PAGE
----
Reports on cardio-pulmonary resuscitation attempts outside of the operating rooms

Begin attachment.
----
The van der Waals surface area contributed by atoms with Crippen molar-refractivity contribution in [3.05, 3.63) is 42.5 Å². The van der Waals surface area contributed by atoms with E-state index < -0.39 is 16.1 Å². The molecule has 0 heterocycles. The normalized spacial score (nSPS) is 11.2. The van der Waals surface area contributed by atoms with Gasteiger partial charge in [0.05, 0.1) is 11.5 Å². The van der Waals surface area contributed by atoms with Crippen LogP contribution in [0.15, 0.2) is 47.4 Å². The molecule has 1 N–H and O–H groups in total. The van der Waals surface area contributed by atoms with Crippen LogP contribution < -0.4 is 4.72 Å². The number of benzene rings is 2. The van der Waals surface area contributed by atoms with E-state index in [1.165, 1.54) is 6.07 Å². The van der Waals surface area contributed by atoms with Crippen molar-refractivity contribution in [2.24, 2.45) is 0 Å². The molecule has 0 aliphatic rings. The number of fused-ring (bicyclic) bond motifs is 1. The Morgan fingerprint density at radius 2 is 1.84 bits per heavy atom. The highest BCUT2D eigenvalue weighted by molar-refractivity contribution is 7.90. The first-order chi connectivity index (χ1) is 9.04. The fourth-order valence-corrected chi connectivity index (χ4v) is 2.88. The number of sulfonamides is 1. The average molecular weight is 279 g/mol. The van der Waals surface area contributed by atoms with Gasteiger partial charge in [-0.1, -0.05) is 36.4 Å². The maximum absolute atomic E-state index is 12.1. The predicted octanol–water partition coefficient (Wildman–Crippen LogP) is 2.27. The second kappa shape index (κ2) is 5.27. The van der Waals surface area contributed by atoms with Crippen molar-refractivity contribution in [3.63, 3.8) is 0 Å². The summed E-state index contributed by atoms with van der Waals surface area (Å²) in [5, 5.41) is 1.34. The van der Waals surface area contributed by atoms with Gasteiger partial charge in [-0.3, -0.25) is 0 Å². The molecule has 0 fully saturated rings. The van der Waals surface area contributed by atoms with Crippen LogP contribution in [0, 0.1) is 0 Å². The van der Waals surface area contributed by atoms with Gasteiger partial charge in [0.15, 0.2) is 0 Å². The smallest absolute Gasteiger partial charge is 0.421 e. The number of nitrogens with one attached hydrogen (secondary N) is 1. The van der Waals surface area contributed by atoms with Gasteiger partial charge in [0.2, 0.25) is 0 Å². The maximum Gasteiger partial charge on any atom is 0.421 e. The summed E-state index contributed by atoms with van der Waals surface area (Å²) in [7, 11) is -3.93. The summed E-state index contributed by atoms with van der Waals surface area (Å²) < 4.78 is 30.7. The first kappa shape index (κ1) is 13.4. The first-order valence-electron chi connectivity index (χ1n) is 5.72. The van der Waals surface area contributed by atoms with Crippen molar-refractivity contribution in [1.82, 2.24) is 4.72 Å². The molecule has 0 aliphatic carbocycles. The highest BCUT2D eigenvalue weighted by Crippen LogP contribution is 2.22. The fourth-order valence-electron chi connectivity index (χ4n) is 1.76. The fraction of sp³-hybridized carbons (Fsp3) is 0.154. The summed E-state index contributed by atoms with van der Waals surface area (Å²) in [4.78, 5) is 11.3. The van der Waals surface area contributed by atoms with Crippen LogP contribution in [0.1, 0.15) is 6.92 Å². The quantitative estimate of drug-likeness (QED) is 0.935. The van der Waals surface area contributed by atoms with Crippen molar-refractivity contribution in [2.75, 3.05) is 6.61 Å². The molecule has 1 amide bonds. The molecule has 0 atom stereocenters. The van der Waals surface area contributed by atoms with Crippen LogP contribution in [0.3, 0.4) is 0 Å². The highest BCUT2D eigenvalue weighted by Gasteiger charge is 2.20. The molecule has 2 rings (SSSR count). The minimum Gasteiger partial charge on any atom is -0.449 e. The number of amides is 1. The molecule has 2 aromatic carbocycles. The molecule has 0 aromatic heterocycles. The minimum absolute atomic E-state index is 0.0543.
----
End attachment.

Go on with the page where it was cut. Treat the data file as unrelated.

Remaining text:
Most Anesthesiologists have first-hand experience with cardiopulmonary resuscitation in the operating rooms and the recovery rooms. Cardiac arrest in these areas in most instances is readily detected and competently treated, as anesthesiologists and surgeons are immediately available. In contrast, cardio-pulmonary resuscitation attempts outside the operating rooms and the recovery rooms have been rare. Following the introduction of mouth-to-mouth ventilation and external cardiac compression, however, cardiac resuscitation attempts on the wards, in the emergency room, and some even outside of hospitals, are increasing in number. The salvage rates in these areas so far, have been low, since many of these patients are suffering from incurable disease and often resuscitation is started too late to permit recovery of the central nervous system. More extensive teaching of the early recognition and treatment of cardiopulmonary collapse, better organization of resuscitation services and better monitoring and alarm systems, we hope, will increase the salvage rate.